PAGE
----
Have you thought about winterizing your skid steer this year? We have a step-by-step guide you can follow, and we answer some common questions our Finning Service Techs receive.
As summer’s construction and landscaping jobs come to an end, this is the perfect time to start thinking about winterizing your skid steer. This will open you up to take on construction jobs that last year-round, and you can add snow and ice removal services to your landscaping jobs.
If you already service your own skid steer throughout the summer, you should be able to follow these simple steps to get it ready for winter:
- Drain your sump and re-fill with a cold temperature engine oil
- Drain your hydraulic system and re-fill with a cold temperature hydraulic fluid
- Inspect your hoses and fittings
- Inspect your belts and pulleys
- Do a. visual inspection of your undercarriage, tracks, and tires
- Check your battery's CCA rating
- Check your CCV heater elements
- Test your cab heater
- Re-grease all grease points with a cold temperature grease
- Check the freezing point of your coolant
- Keep your fuel tank topped up with a winter fuel
- Keep an eye on your DEF
- Make sure your skid steer has a strong visibility for dark and snowy conditions
For more information, you can always call your local Finning Service Branch if you want to bring your Cat® skid steer in for our winterizing service.
1. Drain your engine oil and re-fill with a cold temperature engine oil
The most important part of winterizing any machine begins with the fluids. Just as if you were performing any other regular service interval, we begin by draining the engine oil. To begin the winterizing process, you’ll want to make sure you’re adding in an engine oil with a low viscosity that will pump and flow in cold temperatures.
For recent generations of skid steer models, we typically recommend using an SAE 0W-40 Full Synthetic engine oil throughout the winter. This viscosity of engine oil has an ultra-low pour point with excellent fluidity in low temperatures, so you can rely on your skid steer starting up on an extremely cold winter morning.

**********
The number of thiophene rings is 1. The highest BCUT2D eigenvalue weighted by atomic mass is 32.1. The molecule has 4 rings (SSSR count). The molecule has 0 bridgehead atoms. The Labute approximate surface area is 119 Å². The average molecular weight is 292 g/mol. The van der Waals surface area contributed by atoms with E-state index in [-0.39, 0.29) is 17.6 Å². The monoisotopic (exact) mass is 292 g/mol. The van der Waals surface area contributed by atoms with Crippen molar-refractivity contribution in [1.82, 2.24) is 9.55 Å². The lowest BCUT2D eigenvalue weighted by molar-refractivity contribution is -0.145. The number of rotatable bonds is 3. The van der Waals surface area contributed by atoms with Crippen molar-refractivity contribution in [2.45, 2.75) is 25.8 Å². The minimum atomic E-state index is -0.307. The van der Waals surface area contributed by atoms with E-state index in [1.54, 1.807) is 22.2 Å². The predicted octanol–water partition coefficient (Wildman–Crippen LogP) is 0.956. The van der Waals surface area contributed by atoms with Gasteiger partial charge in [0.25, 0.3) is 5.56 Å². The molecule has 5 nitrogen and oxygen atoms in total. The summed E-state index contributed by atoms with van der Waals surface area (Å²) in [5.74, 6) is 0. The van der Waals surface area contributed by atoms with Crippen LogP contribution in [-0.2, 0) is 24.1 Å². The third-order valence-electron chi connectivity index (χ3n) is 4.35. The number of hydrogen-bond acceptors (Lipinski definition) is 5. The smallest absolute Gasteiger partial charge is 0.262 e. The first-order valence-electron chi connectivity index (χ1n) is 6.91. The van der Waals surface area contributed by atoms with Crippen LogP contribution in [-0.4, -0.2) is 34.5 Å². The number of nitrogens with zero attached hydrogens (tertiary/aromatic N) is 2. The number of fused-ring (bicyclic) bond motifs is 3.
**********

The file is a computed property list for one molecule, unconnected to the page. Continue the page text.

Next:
With a temperature range of -40°C to +40°C (-40°F to 104°F), 0W-40 Full Synthetic engine oil can also be used year-round, as it’s able to maintain the high viscosity required for hot, summer months. Whenever you purchase any fluids, always refer to your skid steer owner’s manual to confirm what viscosity range you can use, and make sure you check that your engine oil packaging lists the engine spec that matches your skid steer model.
2. Drain your hydraulic tank and re-fill with a cold temperature hydraulic fluid
The hydraulic pumps are the heart of a skid steer, allowing it to scoop, lift, dump, and do anything else you need it to. Make sure to keep the hydraulic hoses and fittings clean from any dirt or debris during this stage, and keep them capped until you’re ready to reattach them.
Just like with the engine oil, you’ll want to re-fill your hydraulic system with a low viscosity, cold temperature hydraulic fluid. If you wait too long to change your hydraulic fluids before the temperature drops, you run the risk of having your fluids thicken into a gel, which can clog your hydraulic lines and lead to a system failure.
For recent generations of Cat skid steers, we recommend using Cat Hydo Advanced 10 in temperatures as low as -18°C (0°F), or Cat TDTO Cold Weather 0W-20, which can be used in temperatures as low as -40°C (-40°F). In all instances, we recommend you always refer to your skid steer owner’s manual to make sure that you’re using a hydraulic fluid that will work in your temperature range and that matches the spec of your skid steer model.
3. Inspect your hoses and fittings
As you drain and re-fill your engine oil and hydraulic fluid, you’ll want to check to see if there are any leaks to any of your hoses or fittings. Especially after putting in long working days on your skid steer all summer, now is the time to check for cracks and breaks on all your hydraulic and coolant lines.
If you expect the temperature to dip below -40°C (-40°F) at any point in your area, then you should condition the hydraulic hoses. This involves submerging the hose assembly with couplings attached in kerosene for at least 12 hours, at a temperature of 22°C (72°F).
Inspecting your rubber hoses is something you should also be doing on a weekly basis throughout the winter months. And always be careful when you run your hands along the hoses when you complete your inspections. As hoses begin to wear, there’s a chance some of the inner wiring could become exposed and it could puncture your skin.